Saturday, October 13, 2007

Taking the piss out of New Zealand

For those non-Aussies and non-Kiwis out there this post is not an update about how I'm keeping up with my toilet habits. No, this is a celebration of the word 'piss' in the New Zealand lexicon and character.

In America this particular word has nothing but a bad rap. As a noun it refers to body waste, as a verb to similarly waste something that should be put to better use, and, when used as a slang term, it describes a state of anger. Piss is one of the 7 Dirty Words George Carlin rallies for as unfairly banned from use on network television. There is no positive context for the word piss outside of certain medical conditions.

Here on the other side of the planet this four-letter beaut is used in a more light hearted and jovial way. When you 'take the piss out of' someone here you are mocking them to bring them down a peg. Sure, this could be done in a malicious way, but for the most part it's a light-hearted national pass time. No one is exempt from mockery here. National figures, revered figures, honoured individuals, friends, neighbours, enemies and idiots are all subject to having "the piss taken out of them." Mockery is the great leveller.

I've been considering this phenomenon lately because New Zealand has been in a tizzy since the All Blacks lost their recent match with France and are now out of the Rugby World Cup. Initially there were quite a few angry/long faces around the streets and work places. People who were typically pretty jovial around work were actually bitter and non-communicative this last Monday. The Headmaster at our school made a speech at assembly that had the feel of an obituary. He called for the students not to feel let down or resentful toward the team or the referees that are now blamed for making bad calls. Instead, he encouraged the students to send emails of support to the team to let them know that they are still "our boys".

It's no secret that Kiwis take their rugby seriously. The All Blacks hold an elevated status of nearly divine proportions. Saying anything against the All Blacks typically earns you either some well-deserved flack for being an ignoramus, or suspicion that you're in cahoots with Australia. Either way you get mocked mercilessly and then assaulted with statistical and anecdotal information aimed at bringing you into the fold. Kiwis have rallied admirably around their team and their devotion is unrelenting. Definitely a good quality, right?

But this week I've heard, for the first time, Kiwis taking the piss out of the All Blacks. Now I may be wrong, but up until now I've always thought that the AB's were exempt from any mockery by Kiwis. Now I'm convinced that taking the piss out of people is indeed a national pass time with no exemptions. Here are a few jokes I've heard around the school this week:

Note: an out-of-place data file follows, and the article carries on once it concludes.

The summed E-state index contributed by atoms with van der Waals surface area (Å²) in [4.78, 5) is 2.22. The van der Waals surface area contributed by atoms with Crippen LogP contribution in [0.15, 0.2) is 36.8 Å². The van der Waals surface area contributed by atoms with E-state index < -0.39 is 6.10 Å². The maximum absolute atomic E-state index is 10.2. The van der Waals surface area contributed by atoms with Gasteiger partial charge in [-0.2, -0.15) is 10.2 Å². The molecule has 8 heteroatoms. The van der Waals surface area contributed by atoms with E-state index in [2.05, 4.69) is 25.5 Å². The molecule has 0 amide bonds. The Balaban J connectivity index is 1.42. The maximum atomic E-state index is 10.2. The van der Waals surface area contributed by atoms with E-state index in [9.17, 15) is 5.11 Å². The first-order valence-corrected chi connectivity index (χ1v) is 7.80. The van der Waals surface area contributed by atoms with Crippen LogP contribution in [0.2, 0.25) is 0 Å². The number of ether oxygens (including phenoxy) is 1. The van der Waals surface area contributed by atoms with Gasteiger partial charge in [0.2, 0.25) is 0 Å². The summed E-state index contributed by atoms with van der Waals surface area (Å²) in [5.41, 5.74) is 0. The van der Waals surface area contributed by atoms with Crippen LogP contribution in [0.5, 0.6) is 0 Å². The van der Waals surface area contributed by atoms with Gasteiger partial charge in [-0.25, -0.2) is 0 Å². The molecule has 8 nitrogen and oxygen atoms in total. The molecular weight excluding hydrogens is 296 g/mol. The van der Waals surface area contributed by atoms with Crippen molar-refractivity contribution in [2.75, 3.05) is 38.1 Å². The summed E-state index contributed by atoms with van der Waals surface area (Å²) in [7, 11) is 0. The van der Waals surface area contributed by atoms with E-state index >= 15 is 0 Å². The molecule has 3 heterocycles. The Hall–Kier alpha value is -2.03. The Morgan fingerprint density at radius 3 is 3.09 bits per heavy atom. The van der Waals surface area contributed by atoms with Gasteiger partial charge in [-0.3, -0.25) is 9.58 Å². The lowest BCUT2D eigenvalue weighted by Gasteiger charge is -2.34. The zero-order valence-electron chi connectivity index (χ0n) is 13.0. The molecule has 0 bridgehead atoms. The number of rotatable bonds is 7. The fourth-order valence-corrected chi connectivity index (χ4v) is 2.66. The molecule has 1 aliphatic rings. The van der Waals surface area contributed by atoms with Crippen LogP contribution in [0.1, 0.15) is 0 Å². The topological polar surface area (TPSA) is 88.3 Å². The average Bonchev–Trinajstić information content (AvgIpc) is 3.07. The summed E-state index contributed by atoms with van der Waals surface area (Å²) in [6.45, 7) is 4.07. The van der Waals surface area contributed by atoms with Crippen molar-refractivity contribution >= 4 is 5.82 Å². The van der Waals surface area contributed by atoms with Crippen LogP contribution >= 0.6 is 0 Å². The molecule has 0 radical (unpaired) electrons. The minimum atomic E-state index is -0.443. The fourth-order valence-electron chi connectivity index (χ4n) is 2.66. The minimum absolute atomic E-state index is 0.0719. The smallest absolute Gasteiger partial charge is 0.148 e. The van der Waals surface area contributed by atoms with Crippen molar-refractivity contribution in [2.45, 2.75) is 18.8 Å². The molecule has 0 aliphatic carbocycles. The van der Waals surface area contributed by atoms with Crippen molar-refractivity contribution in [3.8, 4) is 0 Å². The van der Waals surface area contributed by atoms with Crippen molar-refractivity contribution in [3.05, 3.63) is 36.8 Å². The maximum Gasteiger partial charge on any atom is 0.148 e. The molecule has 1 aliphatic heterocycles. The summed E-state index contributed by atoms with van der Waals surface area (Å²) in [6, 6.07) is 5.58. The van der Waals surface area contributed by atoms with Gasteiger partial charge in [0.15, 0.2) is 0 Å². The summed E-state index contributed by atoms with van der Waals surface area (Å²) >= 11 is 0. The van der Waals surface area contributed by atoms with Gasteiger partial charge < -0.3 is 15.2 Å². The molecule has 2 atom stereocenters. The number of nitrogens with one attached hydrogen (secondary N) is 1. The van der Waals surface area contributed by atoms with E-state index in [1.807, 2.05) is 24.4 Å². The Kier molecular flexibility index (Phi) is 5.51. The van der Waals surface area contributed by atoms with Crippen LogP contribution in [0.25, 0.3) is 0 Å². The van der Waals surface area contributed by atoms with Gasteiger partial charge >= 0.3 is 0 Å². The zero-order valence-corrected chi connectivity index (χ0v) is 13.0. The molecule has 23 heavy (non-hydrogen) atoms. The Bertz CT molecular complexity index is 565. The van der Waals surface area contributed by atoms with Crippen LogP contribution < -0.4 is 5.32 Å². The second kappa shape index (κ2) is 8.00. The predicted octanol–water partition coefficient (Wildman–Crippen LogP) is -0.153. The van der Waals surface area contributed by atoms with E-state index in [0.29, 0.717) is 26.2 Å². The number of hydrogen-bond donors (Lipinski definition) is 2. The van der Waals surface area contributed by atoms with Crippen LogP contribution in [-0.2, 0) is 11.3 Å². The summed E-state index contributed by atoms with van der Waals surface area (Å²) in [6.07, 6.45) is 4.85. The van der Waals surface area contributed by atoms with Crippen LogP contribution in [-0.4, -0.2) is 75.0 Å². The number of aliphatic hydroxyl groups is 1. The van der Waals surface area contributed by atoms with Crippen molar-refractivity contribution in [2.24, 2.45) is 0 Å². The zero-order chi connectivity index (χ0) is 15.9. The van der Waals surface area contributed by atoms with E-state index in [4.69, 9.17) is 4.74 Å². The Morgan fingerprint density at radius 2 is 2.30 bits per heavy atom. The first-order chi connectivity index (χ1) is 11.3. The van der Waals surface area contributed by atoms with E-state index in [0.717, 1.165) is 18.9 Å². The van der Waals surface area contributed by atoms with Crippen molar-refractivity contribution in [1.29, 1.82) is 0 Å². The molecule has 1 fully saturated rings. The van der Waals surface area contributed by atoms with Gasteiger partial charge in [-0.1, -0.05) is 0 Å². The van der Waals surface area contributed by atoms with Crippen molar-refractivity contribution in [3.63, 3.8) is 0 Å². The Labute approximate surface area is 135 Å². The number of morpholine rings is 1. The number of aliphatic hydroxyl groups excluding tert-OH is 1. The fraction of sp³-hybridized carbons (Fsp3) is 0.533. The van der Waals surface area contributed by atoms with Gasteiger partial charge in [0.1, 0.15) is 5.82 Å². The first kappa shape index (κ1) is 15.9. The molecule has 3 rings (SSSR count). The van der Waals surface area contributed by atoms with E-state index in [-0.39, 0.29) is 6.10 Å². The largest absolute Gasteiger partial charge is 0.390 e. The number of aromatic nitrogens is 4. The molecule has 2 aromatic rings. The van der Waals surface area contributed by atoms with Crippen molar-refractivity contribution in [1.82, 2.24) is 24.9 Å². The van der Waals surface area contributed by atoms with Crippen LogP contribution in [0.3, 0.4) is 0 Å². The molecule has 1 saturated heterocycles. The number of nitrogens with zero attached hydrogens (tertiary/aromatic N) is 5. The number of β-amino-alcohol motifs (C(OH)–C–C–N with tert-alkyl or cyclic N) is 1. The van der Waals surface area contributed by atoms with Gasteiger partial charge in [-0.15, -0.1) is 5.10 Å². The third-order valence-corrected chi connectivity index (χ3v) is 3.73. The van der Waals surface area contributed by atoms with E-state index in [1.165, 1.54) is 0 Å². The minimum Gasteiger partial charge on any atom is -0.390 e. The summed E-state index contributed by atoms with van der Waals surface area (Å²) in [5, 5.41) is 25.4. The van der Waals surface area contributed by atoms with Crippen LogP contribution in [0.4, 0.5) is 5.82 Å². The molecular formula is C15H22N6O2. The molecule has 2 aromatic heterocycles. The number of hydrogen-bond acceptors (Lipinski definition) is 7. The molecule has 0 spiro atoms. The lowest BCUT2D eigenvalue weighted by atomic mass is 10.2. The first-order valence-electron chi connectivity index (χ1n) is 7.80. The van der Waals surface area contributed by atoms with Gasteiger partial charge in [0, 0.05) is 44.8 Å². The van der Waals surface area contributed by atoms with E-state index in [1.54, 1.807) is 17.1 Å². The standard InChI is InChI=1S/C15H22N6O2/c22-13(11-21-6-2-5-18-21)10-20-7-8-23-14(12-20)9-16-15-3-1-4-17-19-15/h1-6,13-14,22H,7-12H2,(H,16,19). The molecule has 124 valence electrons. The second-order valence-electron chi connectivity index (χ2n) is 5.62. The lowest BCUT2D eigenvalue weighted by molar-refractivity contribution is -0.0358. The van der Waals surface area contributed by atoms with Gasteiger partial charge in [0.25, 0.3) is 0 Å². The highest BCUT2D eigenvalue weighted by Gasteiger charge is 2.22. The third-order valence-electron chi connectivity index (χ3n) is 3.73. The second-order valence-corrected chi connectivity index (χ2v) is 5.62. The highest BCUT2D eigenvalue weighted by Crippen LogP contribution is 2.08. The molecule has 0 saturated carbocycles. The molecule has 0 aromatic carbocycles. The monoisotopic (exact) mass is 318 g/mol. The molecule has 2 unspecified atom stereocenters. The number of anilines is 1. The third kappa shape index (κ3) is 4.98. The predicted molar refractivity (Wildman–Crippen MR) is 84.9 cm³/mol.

Q: What's the difference between a tea bag and the All Blacks?
A: A tea bag typically stays in the cup.

Q: How is an arsonist smarter than the All Blacks?
A: An arsonist doesn't waste five matches.

Friday, October 05, 2007

Our International House of Pancakes

We've been doing some inter-continental pancake recipe sharing lately. The Head Chef(s) at Steirgruebl World Enterprises posted a fantastic Buttermilk Pancake recipe that they've taken to making on weekends. It's fluffy, crisp, delicious and everything that the chefs claimed these pancakes would be. The truth in advertising is just as satisfying as these breakfast gems. Find the recipe here.

We really loved it but found that we rarely had buttermilk around the house, and frequently forgot to pick some up from the store the day before we wanted to make pancakes. So we started fiddling with what we typically had in the house and developed a modified recipe that is now a well-loved standard in the house. If we want to add berries to the mix, we still us the SWE recipe as they are fluffier and make space for fruit better. After a few rounds of the "oh, we don't have enough (enter ingredient here)" game we came up with something much akin to SWE's recipe but a little different.

The big difference is that we use a bit more wheat flour and substitute a yoghurt-milk mixture for the buttermilk. We liked the sweet flavour that the vanilla extract added, and so kept it, while cutting out the white sugar. My sweet tooth seems to by dying a slow death as I get older.

2/3 Cup White Flour
1/3 Cup Whole Wheat Flour
1 1/2 Tsp Baking Power
1/2 Tsp Baking Soda
1/2 Tsp Salt

1/3 cup plain un-sweetened yoghurt
2/3 cup milk
2 Tablespoons melted butter
1 egg
1 Tsp Vanilla

Mix wet ingredients together, then add salt, baking soda, baking powder and sugar. Mix until integrated, then add flours a bit at a time. The batter should be slightly lumpy, but pour smoothly.

Heat skillet over medium heat. Pour 2x 1/4 cup measures of batter into the skillet, cooking two cakes at a time. Remove from heat to a warm plate (in a warm oven works well). We like to layer banana slices and bacon inbetween the pancakes and drizzle maple syrup on top. The salty/fruity/maple-ey combo is pretty good.

If you make these and find a different way to make them, please share your changes. I'm always on the lookout for a good pancake.